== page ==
• Keep your animal inside as much as possible, away from other household members, including other pets.  Make sure that you wear gloves when coming into contact with your pet or anything that it touches, such as bedding and food dishes.  Although you may want to make sure that your house is clean, be careful with the type of disinfectant you are using to wipe surfaces, ensuring that it is not harmful to animals.
  • Most importantly, try not to worry too much.  The small number of dogs and cats that contracted the virus had mild symptoms or none at all, and all recovered well from the virus.

Take Away Knowledge:

In conclusion, there have not been many studies on Covid-19 and pets. The completed studies; however, show that only a small number of pets have contracted the virus from humans.  So there is a low risk of transmission.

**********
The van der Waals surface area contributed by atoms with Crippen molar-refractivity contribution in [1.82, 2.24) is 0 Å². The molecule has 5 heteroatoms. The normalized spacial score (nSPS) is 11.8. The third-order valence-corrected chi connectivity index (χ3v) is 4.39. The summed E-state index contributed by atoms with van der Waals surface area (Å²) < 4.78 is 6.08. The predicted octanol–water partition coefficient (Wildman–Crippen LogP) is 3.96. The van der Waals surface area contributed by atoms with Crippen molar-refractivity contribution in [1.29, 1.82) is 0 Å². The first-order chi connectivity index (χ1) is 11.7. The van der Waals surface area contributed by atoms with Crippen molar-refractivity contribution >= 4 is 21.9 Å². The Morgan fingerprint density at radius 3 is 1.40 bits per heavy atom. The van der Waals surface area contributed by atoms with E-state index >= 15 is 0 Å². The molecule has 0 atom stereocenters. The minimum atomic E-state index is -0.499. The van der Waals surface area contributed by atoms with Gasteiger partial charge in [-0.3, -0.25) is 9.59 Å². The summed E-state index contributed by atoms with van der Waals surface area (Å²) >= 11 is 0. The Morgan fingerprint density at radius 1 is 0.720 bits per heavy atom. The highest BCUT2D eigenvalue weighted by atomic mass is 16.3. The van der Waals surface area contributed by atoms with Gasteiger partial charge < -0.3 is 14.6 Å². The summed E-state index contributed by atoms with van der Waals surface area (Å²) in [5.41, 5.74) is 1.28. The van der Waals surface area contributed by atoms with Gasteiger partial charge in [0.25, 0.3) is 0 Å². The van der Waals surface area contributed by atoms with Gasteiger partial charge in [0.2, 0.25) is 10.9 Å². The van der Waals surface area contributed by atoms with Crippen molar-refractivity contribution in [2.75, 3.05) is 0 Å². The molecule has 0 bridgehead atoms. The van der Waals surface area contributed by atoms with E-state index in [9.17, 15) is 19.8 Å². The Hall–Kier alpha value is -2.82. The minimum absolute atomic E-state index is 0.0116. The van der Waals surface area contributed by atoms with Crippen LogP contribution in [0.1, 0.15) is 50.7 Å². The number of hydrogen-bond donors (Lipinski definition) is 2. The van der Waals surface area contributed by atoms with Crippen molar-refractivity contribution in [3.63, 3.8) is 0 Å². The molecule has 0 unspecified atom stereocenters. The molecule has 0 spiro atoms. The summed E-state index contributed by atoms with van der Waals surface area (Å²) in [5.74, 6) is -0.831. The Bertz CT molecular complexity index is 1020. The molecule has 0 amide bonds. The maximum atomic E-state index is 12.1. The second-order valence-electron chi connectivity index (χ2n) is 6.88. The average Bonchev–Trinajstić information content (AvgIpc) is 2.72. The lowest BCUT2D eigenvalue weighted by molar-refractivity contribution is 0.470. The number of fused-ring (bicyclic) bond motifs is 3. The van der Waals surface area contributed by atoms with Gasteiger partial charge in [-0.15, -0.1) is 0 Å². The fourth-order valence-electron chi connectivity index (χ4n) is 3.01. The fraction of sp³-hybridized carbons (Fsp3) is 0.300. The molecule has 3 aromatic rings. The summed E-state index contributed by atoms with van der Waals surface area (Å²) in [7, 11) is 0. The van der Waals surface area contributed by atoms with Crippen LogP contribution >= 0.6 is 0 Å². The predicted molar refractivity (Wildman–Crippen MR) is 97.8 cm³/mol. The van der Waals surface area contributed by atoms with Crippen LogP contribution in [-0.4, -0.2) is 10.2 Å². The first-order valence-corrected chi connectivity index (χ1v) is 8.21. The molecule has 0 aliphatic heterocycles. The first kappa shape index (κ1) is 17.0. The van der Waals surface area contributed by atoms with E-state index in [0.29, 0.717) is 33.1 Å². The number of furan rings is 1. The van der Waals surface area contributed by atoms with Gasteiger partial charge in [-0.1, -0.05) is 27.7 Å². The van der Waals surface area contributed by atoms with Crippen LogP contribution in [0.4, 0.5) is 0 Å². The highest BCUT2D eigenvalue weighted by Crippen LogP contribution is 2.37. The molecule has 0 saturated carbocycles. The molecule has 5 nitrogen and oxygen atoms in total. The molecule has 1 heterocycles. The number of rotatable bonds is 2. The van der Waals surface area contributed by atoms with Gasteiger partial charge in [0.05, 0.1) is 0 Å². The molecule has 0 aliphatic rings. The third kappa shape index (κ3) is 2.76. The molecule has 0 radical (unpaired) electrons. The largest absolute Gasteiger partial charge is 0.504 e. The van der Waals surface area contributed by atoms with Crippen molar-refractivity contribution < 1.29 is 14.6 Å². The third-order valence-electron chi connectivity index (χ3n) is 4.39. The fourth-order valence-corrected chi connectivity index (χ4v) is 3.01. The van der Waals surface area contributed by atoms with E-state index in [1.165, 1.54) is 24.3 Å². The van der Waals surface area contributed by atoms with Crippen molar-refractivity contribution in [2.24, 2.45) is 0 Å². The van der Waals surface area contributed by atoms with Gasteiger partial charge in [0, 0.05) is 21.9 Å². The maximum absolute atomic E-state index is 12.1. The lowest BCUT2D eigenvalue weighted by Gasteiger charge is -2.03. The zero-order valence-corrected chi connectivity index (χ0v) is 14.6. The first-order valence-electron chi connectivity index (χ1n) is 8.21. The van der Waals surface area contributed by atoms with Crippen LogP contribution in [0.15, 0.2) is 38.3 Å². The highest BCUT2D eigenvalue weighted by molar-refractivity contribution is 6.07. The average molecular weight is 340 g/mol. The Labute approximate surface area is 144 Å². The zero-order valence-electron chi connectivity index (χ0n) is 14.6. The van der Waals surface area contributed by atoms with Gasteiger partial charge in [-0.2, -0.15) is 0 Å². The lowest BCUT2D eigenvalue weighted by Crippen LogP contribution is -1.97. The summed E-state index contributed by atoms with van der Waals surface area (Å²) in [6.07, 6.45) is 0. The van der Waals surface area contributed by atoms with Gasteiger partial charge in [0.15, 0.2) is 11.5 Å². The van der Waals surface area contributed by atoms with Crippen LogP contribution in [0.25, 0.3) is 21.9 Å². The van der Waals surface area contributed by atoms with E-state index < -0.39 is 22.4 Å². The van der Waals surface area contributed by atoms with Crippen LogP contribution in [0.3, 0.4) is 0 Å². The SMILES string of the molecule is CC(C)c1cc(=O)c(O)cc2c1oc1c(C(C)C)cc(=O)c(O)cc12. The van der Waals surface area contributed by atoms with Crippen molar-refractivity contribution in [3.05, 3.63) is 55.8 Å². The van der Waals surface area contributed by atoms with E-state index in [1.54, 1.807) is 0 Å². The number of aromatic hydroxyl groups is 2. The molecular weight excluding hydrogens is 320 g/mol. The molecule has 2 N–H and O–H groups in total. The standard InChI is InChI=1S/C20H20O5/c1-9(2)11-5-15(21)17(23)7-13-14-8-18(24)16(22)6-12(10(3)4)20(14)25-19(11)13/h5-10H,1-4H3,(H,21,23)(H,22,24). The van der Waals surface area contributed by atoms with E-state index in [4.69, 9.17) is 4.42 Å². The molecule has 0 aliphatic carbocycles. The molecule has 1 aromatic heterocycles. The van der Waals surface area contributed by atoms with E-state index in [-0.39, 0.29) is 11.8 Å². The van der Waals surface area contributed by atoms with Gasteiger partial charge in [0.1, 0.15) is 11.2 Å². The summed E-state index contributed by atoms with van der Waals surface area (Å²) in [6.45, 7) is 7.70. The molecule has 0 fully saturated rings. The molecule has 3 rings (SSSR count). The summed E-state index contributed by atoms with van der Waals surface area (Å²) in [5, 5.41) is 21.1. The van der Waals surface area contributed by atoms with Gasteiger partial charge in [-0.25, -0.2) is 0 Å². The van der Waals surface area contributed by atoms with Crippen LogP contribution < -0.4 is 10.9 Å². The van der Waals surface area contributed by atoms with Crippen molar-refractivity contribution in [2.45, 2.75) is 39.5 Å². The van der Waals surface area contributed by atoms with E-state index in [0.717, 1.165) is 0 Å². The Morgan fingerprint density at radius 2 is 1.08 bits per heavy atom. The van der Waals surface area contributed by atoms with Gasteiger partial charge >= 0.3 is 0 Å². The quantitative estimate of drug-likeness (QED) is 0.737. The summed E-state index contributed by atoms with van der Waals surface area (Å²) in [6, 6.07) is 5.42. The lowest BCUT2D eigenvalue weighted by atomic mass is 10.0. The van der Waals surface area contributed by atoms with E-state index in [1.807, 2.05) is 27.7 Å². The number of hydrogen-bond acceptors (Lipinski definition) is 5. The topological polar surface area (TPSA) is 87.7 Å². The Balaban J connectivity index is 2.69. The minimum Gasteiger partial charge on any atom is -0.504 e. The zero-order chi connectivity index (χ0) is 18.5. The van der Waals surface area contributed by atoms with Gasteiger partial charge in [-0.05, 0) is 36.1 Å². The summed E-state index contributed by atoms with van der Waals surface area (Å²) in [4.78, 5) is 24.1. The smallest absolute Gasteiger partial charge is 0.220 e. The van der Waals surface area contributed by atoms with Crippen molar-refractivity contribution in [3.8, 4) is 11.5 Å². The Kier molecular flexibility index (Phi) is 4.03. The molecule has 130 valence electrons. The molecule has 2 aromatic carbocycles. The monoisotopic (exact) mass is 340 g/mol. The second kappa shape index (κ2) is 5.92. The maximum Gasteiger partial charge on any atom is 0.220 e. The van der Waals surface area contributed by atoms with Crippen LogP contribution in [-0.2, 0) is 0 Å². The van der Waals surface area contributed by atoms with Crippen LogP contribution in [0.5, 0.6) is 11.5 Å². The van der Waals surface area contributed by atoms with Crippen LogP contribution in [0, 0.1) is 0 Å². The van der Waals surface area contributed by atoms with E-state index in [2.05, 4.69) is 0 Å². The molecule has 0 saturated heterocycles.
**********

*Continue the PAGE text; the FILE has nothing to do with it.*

If your beloved pet does test positive, or you believe they might have it, treat them like you would a family member, isolating them where possible.

As the Covid-19 pandemic is rapidly changing, information on this topic may change.  So it’s important to keep an eye out for any new updates.  If you have any questions or concerns about your pet’s health,  contact your veterinarian and ask them for advice.

 

Resources:

“COVID-19 and Animals”
Center for Disease Control and Prevention
March 25, 2021
https://www.cdc.gov/coronavirus/2019-ncov/daily-life-coping/animals.html

William F. Marshall, III M.D.
Mayo Clinic
“COVID-19 and pets: Can dogs and cats get coronavirus?”
https://www.mayoclinic.org/diseases-conditions/coronavirus/expert-answers/can-pets-getcoronavirus/faq-20486391
June10, 2020

“SARS-CoV-2 in animals”
American Veterinary Medical Association
https://www.avma.org/resources-tools/animal-health-and-welfare/covid-19/sars-cov-2-animals-including-pets
March 2, 2021

“Helpful Questions and Answers about Coronavirus (COVID-19) and Your Pets”
US Food and Drug Administration
https://www.fda.gov/consumers/consumer-updates/helpful-questions-and-answers-about-coronavirus-covid-19-and-your-pets
January 7, 2021